Music : Rustic, rhythmic and soulful. No nasal twangs, and definitely no noisy instruments. In fact there were on location improvisations, as mentioned by the director, Akarsh Khurana, in a tête-à-tête. Plus One.
Direction : Crisp. The student follows the master.
The nuances of the film were a real showstealer. Current issues have been weaved into the script ingeniously.
The lack of knowledge of there being 28 states instead of 26, vandalism, and apathy of police officers showed the sorry state of our country’s affairs. The stark difference between values and value was brought out strikingly by the lone peon who returns to his karma bhoomi.
Rules that people want to break ranged from not following traffic signals to a ‘drink and drive’ initiative. Oh, one ambitious soul wanted to become a roadie. And from what I heard, most of the interviews on the road were for real, too.
A heart breaking moment was when a pan stall owner said he had come to make a living in this city and was not looking for trouble. My heart even went out to that constable who said while the city partied on holidays, many like him were busy in a bandobast. Sad, but true.
The CA who eventually learns to laugh at his tribe, the hooligans who find an older sister, and the police officer who gets caught in a sting operation, funny to the bone moments. MSD-LSD, Saloni’s KEY defining moment and Rhea’s opening address to the listeners of 97.5 Real FM –PRICELESS!
The characters too had their upward journey chalked on the graph. Rhea achieves the impossible. Natasha sorts her differences with Akanksha. (At this point must mention, Natasha’s expressions were worth a million dollars) Saloni finds her voice. Her father (Akash Khurana) gives her the wings to fly, finally. A strong supporting actor was Rhea’s brother, who makes his ‘presence’ felt. Be it the electric cigarettes or the networking from far, he is the name without a face. No character is left mid-way. They grow on you. That reminds me, I noticed the Anti-Smoking warning in the film, only to realize, this is the ‘other’ Anurag.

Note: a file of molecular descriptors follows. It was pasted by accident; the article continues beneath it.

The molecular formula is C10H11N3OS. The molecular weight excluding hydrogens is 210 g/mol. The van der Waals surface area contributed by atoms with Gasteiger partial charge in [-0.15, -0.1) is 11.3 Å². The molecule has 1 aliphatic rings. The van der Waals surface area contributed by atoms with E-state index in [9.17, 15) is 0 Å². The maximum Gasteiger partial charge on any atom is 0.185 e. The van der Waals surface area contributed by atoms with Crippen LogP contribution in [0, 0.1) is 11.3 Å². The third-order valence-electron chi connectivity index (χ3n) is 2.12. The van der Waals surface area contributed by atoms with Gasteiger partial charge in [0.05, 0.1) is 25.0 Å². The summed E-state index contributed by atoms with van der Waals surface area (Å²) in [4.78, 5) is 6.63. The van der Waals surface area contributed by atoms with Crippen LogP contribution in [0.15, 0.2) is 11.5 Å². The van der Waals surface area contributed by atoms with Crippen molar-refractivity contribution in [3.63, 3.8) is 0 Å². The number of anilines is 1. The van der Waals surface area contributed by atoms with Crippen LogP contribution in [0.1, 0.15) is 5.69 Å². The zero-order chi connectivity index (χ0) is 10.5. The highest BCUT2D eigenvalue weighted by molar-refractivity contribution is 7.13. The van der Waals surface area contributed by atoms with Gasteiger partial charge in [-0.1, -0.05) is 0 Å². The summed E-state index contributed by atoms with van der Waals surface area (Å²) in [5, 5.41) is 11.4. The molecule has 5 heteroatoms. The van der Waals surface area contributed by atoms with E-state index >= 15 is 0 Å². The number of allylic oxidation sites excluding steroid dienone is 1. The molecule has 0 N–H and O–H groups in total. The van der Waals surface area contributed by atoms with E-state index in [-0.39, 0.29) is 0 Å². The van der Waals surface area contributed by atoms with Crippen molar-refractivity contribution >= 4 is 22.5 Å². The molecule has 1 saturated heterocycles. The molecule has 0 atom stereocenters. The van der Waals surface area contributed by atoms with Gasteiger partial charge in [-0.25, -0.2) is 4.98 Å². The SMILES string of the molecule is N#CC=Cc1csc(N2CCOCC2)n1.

And last but not the least, the branding in the film. Yes, this was a film for Sunsilk, believe it or not. Yet, it was done in the most understated manner. No product mug shots, no flawless hair shining down the screen and no celebrities endorsing their favorite secret. No one was pushing me to buy anything. They just made me feel good with a sunshine story. Sunsilk came in as the Brand that takes an extraordinary story to the people, in the fag end of the story. Judging by the execution of this feel good MTV film, I’d say brand stories are here to stay. If you missed the premiere, catch the repeat telecast on Wednesday, 12 pm on MTV.
Yes, it is all about girl power. Yes, it is a feel good movie. And yes, I liked it. Take a bow, MTV, Anurag Basu, Akarsh Khurana & Team, and Sunsilk. Well done, indeed!
And the song in the climax kind of lingered in my mind. I had to pen those words as an affirmation.
Why must these moments yearn
For little bouts of happiness?
We’ve been through much
And yet come a long way
Every smile resembles a water bubble
That soars to greet the heavens
When weary, I’ve stopped a minute or two
And turned to look back in reminiscence
The journey has been good so far
Yet, I have no clue what lies ahead
But no matter what happens
I’ll find my place in the world